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Here in the discussion, I came across an LLC switched converter and I have no idea what a transformer with LL inductions looks like.
Here is a picture of a converter with details of a transformer and a resonant circuit.
The transformer is marked as TE65037, do you think it is the core of EE65?
I am interested in how a transformer with LL resonant coils on a common core is manufactured.
What can be found from the data revealed by the manufacturer?
a) n=9 The ratio of primary vs secondary winding is 9: 1
b) What is the resonant frequency? if C=54nF and Lr =20.32uH
f=1/(2*Pi*Sqrt(Cr*Lr)) about 152kHz, but manufcruter say 175kHz)
c) Ratio of total primary inductance to resonant inductance m
m=(Lr+Lm)Lr = 1
d) I assume that when all the coils are on the same core, the inductance ratio must match a quarter of the number of turns. And Np / Ns 9: 1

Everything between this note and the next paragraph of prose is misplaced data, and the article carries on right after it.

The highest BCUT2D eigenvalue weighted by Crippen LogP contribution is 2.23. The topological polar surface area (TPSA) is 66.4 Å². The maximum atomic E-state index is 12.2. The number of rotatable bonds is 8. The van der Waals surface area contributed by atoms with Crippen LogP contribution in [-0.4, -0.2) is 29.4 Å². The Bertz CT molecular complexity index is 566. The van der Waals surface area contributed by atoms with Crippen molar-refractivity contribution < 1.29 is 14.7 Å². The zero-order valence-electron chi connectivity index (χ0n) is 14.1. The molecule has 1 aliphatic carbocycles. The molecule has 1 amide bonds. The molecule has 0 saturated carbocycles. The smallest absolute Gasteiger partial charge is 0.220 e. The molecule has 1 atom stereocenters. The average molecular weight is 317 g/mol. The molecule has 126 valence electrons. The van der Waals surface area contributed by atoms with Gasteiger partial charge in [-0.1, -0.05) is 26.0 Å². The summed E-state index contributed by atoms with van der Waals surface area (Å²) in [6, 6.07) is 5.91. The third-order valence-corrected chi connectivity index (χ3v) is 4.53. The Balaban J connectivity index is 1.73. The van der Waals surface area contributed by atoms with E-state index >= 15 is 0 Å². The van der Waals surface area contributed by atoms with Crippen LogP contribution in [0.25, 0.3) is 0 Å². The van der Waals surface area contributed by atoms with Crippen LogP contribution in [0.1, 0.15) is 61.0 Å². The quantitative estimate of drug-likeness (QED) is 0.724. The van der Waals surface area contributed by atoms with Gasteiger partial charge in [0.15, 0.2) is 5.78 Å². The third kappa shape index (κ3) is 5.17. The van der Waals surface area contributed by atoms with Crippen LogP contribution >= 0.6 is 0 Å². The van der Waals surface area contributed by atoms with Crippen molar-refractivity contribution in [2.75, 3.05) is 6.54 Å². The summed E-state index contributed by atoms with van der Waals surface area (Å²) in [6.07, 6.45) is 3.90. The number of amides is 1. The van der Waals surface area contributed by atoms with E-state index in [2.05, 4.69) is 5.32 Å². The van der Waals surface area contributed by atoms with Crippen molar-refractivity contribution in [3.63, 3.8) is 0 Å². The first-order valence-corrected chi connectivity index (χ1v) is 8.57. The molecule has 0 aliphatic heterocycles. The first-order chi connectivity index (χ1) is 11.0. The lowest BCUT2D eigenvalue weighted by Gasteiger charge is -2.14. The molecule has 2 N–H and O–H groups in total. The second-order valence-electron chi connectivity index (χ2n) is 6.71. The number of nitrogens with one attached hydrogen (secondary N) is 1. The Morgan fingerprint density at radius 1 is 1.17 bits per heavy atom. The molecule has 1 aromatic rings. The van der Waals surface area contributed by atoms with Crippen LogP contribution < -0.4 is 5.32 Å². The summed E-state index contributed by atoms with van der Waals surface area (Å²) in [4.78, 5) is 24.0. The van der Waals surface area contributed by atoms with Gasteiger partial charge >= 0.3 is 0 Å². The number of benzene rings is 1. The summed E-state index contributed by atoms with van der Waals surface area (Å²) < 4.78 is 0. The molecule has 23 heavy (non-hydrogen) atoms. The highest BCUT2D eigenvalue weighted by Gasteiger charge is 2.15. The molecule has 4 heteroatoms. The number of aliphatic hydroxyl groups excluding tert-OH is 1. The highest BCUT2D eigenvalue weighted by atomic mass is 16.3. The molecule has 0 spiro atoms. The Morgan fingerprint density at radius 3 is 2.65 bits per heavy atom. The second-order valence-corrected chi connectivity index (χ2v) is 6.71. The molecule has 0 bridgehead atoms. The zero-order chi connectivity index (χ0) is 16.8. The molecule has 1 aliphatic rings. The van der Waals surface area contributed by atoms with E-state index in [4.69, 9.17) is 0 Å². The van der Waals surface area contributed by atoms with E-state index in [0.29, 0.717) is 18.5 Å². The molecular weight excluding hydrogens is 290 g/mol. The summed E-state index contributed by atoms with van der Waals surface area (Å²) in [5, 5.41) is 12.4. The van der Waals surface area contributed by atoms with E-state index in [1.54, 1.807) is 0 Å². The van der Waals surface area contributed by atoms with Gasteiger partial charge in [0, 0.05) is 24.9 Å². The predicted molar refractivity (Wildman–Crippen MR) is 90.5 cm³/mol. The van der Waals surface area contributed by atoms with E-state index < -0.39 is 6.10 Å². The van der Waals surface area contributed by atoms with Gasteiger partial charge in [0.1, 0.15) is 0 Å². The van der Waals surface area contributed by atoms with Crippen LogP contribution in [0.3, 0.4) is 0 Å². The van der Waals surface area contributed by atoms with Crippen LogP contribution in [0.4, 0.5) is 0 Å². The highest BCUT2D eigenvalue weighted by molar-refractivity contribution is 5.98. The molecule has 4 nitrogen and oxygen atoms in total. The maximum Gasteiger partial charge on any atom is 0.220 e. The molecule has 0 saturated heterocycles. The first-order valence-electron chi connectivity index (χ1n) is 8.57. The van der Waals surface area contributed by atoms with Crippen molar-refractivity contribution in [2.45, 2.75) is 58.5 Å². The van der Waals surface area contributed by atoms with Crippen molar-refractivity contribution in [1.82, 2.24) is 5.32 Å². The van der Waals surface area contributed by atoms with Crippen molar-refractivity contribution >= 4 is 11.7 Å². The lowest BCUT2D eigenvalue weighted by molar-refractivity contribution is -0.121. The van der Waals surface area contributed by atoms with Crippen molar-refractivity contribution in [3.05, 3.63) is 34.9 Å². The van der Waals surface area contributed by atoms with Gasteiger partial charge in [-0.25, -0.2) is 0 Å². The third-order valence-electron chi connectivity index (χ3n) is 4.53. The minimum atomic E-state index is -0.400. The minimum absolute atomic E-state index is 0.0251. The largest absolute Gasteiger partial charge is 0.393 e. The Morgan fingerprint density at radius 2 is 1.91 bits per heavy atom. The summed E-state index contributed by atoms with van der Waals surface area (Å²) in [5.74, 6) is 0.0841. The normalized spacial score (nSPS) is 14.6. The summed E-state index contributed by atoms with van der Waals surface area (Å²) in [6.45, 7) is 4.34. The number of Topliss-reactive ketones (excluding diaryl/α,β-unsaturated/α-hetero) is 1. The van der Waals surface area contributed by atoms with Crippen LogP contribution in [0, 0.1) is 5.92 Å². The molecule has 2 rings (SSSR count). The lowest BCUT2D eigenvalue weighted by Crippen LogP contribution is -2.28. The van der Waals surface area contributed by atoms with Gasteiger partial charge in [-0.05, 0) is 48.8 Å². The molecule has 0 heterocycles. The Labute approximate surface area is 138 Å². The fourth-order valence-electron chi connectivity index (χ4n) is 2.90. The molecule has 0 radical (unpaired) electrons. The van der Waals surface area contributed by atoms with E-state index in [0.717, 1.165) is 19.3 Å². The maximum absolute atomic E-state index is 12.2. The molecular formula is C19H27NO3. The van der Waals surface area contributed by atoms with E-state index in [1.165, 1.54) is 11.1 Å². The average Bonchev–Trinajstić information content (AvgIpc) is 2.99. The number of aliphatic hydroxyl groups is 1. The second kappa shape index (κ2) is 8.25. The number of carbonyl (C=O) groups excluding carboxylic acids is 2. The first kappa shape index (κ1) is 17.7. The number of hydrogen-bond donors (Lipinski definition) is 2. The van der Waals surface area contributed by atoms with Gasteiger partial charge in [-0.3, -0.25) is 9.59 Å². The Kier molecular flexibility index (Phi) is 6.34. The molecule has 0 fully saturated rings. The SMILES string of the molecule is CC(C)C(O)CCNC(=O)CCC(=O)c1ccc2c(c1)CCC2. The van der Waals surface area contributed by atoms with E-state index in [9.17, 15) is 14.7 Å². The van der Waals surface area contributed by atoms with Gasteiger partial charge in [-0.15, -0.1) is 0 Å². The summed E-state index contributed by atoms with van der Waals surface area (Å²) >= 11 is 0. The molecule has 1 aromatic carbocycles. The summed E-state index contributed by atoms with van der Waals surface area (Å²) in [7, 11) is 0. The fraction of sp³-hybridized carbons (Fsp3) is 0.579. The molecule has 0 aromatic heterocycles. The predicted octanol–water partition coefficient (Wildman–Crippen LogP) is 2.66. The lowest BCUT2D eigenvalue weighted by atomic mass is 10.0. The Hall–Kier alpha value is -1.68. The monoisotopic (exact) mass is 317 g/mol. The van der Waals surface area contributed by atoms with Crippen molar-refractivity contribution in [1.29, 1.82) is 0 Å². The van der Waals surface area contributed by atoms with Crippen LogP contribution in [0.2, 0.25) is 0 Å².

if Al=Lr/N^2 for Lr=20,32uH and N=12 is Al=151,9nH
Lr have 11 turn 20,32uH
Lm have 24 turn 96,7uH calculated
Lp have 27 turn 122,4uH calculated
Ls have 3 turn 1.5uH calculated
Is my reasoning correct?
A normal transformer would look something like this. The first primary winding 27 thread is either made of 0.3 mm CU tape or HF CU cable with 0.3 mm wire, current approx. 10A. Insulation barrier and 3 turns of Cu tape, current 63A. The winding orientation is identical
From what, how and where are Lr and Lm involved?
Lr is in series with Lp, so full current flows, so it must be from the same conductor as Lp, but how and where is it wound?
Lm has a lower end at the transformer terminal and the other must be connected between the end Lr and the beginning Lp, it is soldered to the transformer and from what, how and where is the winding Lm?
In short, what are the production instructions for the transformer with LL coils?